Full Text Available There is an increasing demand for inexpensive and safe anesthetics that can reduce fish stress caused by some procedures such as capture and handling. In this context, the present study evaluated the potential of essential oils (EO of three Brazilian native plants (Hesperozygis ringens, Lippia sidoides and Ocotea acutifolia as anesthetics for the silver catfish - Rhamdia quelen. Moreover, an analysis was made of the chemical composition of these oils and their influence on stress parameter. EO of H. ringens and O. acutifolia were effective as anesthetics, without behavioral side effects. EO of O. acutifolia (150 µL L-1 promoted an increase in blood glucose level. Regarding to the composition, pulegone accounts for 96.63% of the EO of H. ringens, and caryophyllene oxide amounts to 56.90% of the EO of O. acutifolia. Two chemotypes, thymol and carvacrol (68.40% and 67.89%, respectively were verified for EO of L. sidoides. Both samples of EO of L. sidoides showed anesthetic activity in silver catfish, but exposure also caused loss of mucus and mortality. Thus, only the EO of H. ringens and O. acutifolia are advised for anesthetic use

  17. Establishment of an in vitro cell line experimental system for the study of inhalational anesthetic mechanisms.

    Science.gov (United States)

    Nagamoto, Seiji; Iijima, Norio; Ishii, Hirotaka; Takumi, Ken; Higo, Shimpei; Aikawa, Satoko; Anzai, Megumi; Matsuo, Izumi; Nakagawa, Shinji; Takashima, Naoyuki; Shigeyoshi, Yasufumi; Sakamoto, Atsuhiro; Ozawa, Hitoshi

    2016-05-01

    General anesthesia affects the expression of clock genes in various organs. Expression of Per2, a core component of the circadian clock, is markedly and reversibly suppressed by sevoflurane in the suprachiasmatic nucleus (SCN), and is considered to be a biochemical marker of anesthetic effect in the brain. The SCN contains various types of neurons, and this complexity makes it difficult to investigate the molecular mechanisms of anesthesia. Here, we established an in vitro experimental system using a cell line to investigate the mechanisms underlying anesthetic action. Development of the system comprised two steps: first, we developed a system for application of inhalational anesthetics and incubation; next, we established cultures of anesthetic-responsive cells expressing mPer2 promoter-dLuc. GT1-7 cells, derived from the mouse hypothalamus, responded to sevoflurane by reversibly decreasing mPer2-promoter-driven bioluminescence. Interestingly, the suppression of bioluminescence was found only in the serum-starved GT1-7 cells, which showed neuron-like morphology, but not in growing cells, suggesting that neuron-like characteristics are required for anesthetic effects in GT1-7 cells. PMID:27057734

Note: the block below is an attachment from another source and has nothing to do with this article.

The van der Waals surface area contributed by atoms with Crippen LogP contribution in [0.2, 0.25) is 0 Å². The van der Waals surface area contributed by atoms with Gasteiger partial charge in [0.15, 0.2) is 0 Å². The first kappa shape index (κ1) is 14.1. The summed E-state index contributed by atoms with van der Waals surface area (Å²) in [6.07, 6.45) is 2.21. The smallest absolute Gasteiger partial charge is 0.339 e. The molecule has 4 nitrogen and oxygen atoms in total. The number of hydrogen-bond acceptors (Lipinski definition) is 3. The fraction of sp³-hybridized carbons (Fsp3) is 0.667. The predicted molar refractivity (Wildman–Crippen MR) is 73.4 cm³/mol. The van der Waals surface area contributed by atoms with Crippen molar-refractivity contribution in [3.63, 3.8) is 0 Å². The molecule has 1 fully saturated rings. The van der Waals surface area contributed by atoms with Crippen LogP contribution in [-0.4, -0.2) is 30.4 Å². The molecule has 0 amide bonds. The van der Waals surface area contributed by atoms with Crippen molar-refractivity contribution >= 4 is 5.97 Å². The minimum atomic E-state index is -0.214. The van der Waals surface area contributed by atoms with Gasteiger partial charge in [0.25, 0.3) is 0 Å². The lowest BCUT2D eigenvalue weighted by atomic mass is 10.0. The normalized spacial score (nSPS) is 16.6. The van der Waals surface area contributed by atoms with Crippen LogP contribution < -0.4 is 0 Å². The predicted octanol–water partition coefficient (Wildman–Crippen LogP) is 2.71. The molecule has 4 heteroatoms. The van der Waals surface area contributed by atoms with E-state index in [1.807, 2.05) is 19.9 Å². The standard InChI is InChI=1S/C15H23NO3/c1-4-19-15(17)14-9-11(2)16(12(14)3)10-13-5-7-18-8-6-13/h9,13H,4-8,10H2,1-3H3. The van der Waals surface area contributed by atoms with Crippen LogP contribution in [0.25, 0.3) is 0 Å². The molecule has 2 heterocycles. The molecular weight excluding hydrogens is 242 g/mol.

18. Investigation of the transdermal transport of charged local anesthetics in the presence of triterpene saponin glycosides.

    Science.gov (United States)

    Pino, Christopher J; Scherer, Michael A; Shastri, V Prasad

    2014-04-01

    Percutaneous absorption and transdermal delivery of water-soluble drugs have proven to be challenging due to their low permeability through skin. Avicins which are triterpene saponin glycosides (TSGs) derived from the desert plant Acacia victoriae have not been investigated to date as chemical penetration enhancers due to their higher molecular weight (MW 2,000 Da). It was recently shown that avicins exhibit remarkable mobility across skin lipids in spite of their large size due to their unique chemical structure. In this study, the permeation of local anesthetics, lidocaine-HCl, prilocaine-HCl, and bupivacaine-HCL from aqueous vehicle, across full-thickness porcine skin was investigated in the presence of F094-a mixture of avicins. F094 was capable of enhancing the permeability of all three anesthetics from aqueous formulations at extremely low concentrations ranging from 0.1 to 1 % w/v. The enhancement, which ranged from 2- to 5-fold, was surprisingly independent of molecular weight of the anesthetics and showed clear correlation with aqueous phase solubility of the anesthetics. Since F094 was found to have no impact on the octanol/water partition coefficients of the anesthetics, this suggests that TSGs like avicins most likely impact the aqueous pathways (pericellular/pores within lipids) and as such represent an alternative means of enhancing the transdermal transport of charged drugs from water-based formulations. PMID:25786727

  19. α2-Adrenergic stimulation of the ventrolateral preoptic nucleus destabilizes the anesthetic state.

    Science.gov (United States)

    McCarren, Hilary S; Chalifoux, Michael R; Han, Bo; Moore, Jason T; Meng, Qing Cheng; Baron-Hionis, Nina; Sedigh-Sarvestani, Madineh; Contreras, Diego; Beck, Sheryl G; Kelz, Max B

    2014-12-01